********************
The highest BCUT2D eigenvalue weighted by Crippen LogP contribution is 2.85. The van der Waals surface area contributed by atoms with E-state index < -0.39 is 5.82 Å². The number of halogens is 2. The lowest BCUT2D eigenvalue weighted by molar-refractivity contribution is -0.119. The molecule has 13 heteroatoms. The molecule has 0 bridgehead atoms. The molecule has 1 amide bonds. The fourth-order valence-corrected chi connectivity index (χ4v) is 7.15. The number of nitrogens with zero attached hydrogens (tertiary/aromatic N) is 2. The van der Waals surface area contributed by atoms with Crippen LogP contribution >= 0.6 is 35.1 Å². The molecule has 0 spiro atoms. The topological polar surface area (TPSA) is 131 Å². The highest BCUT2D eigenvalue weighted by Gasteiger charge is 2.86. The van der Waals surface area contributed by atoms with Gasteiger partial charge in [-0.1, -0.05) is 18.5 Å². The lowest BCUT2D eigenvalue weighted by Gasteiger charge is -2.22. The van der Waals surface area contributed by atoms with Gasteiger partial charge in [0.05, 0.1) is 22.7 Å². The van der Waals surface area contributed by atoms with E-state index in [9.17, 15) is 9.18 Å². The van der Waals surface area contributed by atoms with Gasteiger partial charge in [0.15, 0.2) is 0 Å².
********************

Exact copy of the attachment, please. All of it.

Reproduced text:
The highest BCUT2D eigenvalue weighted by Crippen LogP contribution is 2.85. The van der Waals surface area contributed by atoms with E-state index < -0.39 is 5.82 Å². The number of halogens is 2. The lowest BCUT2D eigenvalue weighted by molar-refractivity contribution is -0.119. The molecule has 13 heteroatoms. The molecule has 0 bridgehead atoms. The molecule has 1 amide bonds. The fourth-order valence-corrected chi connectivity index (χ4v) is 7.15. The number of nitrogens with zero attached hydrogens (tertiary/aromatic N) is 2. The van der Waals surface area contributed by atoms with Crippen LogP contribution >= 0.6 is 35.1 Å². The molecule has 0 spiro atoms. The topological polar surface area (TPSA) is 131 Å². The highest BCUT2D eigenvalue weighted by Gasteiger charge is 2.86. The van der Waals surface area contributed by atoms with Gasteiger partial charge in [-0.1, -0.05) is 18.5 Å². The lowest BCUT2D eigenvalue weighted by Gasteiger charge is -2.22. The van der Waals surface area contributed by atoms with Gasteiger partial charge in [0.05, 0.1) is 22.7 Å². The van der Waals surface area contributed by atoms with E-state index in [9.17, 15) is 9.18 Å². The van der Waals surface area contributed by atoms with Gasteiger partial charge in [0.15, 0.2) is 0 Å².